The Associated Press reports that COVID-19 testing has cratered in many areas of the country and that sites are closing. In Los Angeles County, they were taking 350,000 a few weeks ago, and now the 180 sites are operating at one-third of their capacity. This finding is not surprising as cases in the U.S. have fallen nearly 70% since the peak in early January. If you think the AP reports this as good news, you would be mistaken:
“It’s shocking how quickly we’ve gone from moving at 100 miles an hour to about 25,” said Dr. Clemens Hong, who leads the county’s testing operation.
After a year of struggling to boost testing, communities across the country are seeing plummeting demand, shuttering testing sites or even trying to return supplies.
The drop in screening comes at a significant moment in the outbreak: Experts are cautiously optimistic that COVID-19 is receding after killing more than 500,000 people in the U.S. but concerned that emerging variants could prolong the epidemic.
“Everyone is hopeful for rapid, widespread vaccinations, but I don’t think we’re at a point where we can drop our guard just yet,” said Hong. “We just don’t have enough people who are immune to rule out another surge.”
Approximately 28.5 million Americans tested positive for COVID-19 since the beginning of the pandemic. Considering there have been about 500,000 fatalities credited to the virus, approximately 28 million Americans have recovered and have natural immunity. Research shows that recovered patients have an antibody response and a longer-term immune response in T cell and B cell reactivity. The responsiveness of these cells can prevent or reduce the severity of subsequent COVID-19 infections.
Because of the number of mild and asymptomatic cases, 28 million underestimates the number of Americans who have an effective immune response. Based on observational medical data, Dr. Marty Makary from Johns Hopkins estimates that 55% of Americans have some level of natural immunity:
In large part because natural immunity from prior infection is far more common than can be measured by testing. Testing has been capturing only from 10% to 25% of infections, depending on when during the pandemic someone got the virus. Applying a time-weighted case capture average of 1 in 6.5 to the cumulative 28 million confirmed cases would mean about 55% of Americans have natural immunity.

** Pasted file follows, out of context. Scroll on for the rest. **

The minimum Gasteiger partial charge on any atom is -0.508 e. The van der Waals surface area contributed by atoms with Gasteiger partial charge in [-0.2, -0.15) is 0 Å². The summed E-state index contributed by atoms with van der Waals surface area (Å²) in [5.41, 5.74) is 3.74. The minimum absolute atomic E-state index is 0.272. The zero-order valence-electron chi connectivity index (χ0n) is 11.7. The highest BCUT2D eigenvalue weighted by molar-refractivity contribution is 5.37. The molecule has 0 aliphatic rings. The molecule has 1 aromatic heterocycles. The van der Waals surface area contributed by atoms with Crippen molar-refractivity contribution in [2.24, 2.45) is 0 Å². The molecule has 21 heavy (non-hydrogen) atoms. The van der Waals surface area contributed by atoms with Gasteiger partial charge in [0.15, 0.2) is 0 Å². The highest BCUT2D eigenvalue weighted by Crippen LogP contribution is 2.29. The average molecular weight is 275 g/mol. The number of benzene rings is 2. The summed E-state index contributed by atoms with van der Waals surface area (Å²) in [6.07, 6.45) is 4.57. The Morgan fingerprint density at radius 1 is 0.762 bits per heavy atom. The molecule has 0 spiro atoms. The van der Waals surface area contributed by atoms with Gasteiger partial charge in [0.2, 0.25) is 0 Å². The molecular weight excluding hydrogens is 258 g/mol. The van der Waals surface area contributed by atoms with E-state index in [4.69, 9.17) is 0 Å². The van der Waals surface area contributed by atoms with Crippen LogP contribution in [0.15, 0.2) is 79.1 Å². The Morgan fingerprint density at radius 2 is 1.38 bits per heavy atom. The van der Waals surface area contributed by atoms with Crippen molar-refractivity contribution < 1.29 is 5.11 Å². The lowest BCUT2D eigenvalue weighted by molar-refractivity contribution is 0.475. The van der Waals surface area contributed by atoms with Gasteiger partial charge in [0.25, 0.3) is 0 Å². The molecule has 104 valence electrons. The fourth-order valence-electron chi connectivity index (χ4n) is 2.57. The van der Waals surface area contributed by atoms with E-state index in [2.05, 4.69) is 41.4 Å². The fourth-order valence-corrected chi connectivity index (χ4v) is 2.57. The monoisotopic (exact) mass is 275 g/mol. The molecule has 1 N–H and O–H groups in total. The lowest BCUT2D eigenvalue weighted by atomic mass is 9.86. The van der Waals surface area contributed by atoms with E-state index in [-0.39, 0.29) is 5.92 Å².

Makary notes that approximately 15% of Americans have been vaccinated. Some estimates forecast that 150 million Americans will receive vaccines by the end of March. Based on this data, Makary predicts that low levels of infection will be the norm by April. The Centers for Disease Control (CDC) no longer recommends the testing frequency and testing of asymptomatic individuals that the AP article recommends. As of Saturday, the testing guidance reads:
Not everyone needs to be tested.
Who should get tested
- People who have symptoms of COVID-19.
- People who have had close contact (within 6 feet of an infected person for a cumulative total of 15 minutes or more over a 24-hour period) with someone with confirmed COVID-19.
- People who have taken part in activities that put them at higher risk for COVID-19 because they cannot socially distance as needed, such as travel, attending large social or mass gatherings, or being in crowded indoor settings.
- People who have been asked or referred to get testing by their healthcare provider, local or state health department.
If you do get tested or take an at-home test because you have COVID-19 symptoms or have had a close contact with someone who has it, you should self-quarantine at home pending test results and follow the advice of your healthcare provider or a public health professional.
Considering this change, it should be no surprise that the number of tests is declining. With lower rates of infection, it is not even clear that remote testing centers are needed. The American Journal of Medicine recently published an article recommending several options for early outpatient treatment of COVID-19 based on meta-analyses of global studies on several classes of drugs. Effective outpatient management is best accomplished by moving testing back into the primary care provider’s office through in-person evaluation or telemedicine, where a patient can receive continuity of care. The goal should be to reduce severe illness and hospitalization.
It should also make you wonder why some states and groups advising the Biden administration contradict the CDC. According to the AP article:
Some experts say the country must double down on testing to avoid flare-ups from coronavirus variants that have taken hold in the U.K., South Africa and other places.
“We need to use testing to continue the downward trend,” said Dr. Jonathan Quick of the Rockefeller Foundation, which has been advising Biden officials. “We need to have it there to catch surges from the variants.”
Last week, Minnesota began urging families to get tested every two weeks through the end of the school year as more students return to the classroom.
“To protect this progress, we need to use all the tools at our disposal,” said Dan Huff, an assistant state health commissioner.
There is absolutely no evidence that the natural immune response does not protect an individual from a severe illness caused by reinfection from the COVID-19 variants from the U.K. and other parts of the world. The U.K. variant has been found in Florida and Georgia, and both states still see declining cases at rates similar to the national decline.
It is time to end the panic porn. America is very close to being able to live with COVID-19 rather than in fear of it.